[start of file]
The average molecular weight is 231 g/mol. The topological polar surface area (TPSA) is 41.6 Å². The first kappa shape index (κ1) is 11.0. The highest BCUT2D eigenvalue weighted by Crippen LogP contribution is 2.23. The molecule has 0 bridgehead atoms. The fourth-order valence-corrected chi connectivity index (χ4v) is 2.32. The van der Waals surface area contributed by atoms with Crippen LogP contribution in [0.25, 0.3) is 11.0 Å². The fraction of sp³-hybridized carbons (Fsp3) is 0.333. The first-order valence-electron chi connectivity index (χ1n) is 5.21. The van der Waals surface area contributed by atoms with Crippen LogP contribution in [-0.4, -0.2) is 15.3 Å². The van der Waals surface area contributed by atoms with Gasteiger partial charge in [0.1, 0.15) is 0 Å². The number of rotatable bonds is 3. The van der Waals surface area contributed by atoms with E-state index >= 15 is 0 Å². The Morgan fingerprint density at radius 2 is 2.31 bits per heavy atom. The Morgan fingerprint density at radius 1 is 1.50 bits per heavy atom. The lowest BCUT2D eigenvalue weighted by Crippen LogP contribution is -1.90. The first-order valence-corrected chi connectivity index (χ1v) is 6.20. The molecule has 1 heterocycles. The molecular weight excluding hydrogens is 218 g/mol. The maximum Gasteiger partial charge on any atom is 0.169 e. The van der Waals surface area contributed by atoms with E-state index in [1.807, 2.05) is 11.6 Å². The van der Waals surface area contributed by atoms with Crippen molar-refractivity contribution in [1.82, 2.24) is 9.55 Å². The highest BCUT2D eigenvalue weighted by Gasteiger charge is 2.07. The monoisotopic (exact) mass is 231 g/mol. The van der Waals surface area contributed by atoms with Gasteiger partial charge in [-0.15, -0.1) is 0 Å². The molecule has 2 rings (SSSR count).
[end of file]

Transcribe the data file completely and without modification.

The average molecular weight is 231 g/mol. The topological polar surface area (TPSA) is 41.6 Å². The first kappa shape index (κ1) is 11.0. The highest BCUT2D eigenvalue weighted by Crippen LogP contribution is 2.23. The molecule has 0 bridgehead atoms. The fourth-order valence-corrected chi connectivity index (χ4v) is 2.32. The van der Waals surface area contributed by atoms with Crippen LogP contribution in [0.25, 0.3) is 11.0 Å². The fraction of sp³-hybridized carbons (Fsp3) is 0.333. The first-order valence-electron chi connectivity index (χ1n) is 5.21. The van der Waals surface area contributed by atoms with Crippen LogP contribution in [-0.4, -0.2) is 15.3 Å². The van der Waals surface area contributed by atoms with Gasteiger partial charge in [0.1, 0.15) is 0 Å². The number of rotatable bonds is 3. The van der Waals surface area contributed by atoms with E-state index >= 15 is 0 Å². The Morgan fingerprint density at radius 2 is 2.31 bits per heavy atom. The Morgan fingerprint density at radius 1 is 1.50 bits per heavy atom. The lowest BCUT2D eigenvalue weighted by Crippen LogP contribution is -1.90. The first-order valence-corrected chi connectivity index (χ1v) is 6.20. The molecule has 1 heterocycles. The molecular weight excluding hydrogens is 218 g/mol. The maximum Gasteiger partial charge on any atom is 0.169 e. The van der Waals surface area contributed by atoms with E-state index in [1.807, 2.05) is 11.6 Å². The van der Waals surface area contributed by atoms with Crippen molar-refractivity contribution in [1.82, 2.24) is 9.55 Å². The highest BCUT2D eigenvalue weighted by Gasteiger charge is 2.07. The monoisotopic (exact) mass is 231 g/mol. The van der Waals surface area contributed by atoms with Gasteiger partial charge in [-0.15, -0.1) is 0 Å². The molecule has 2 rings (SSSR count).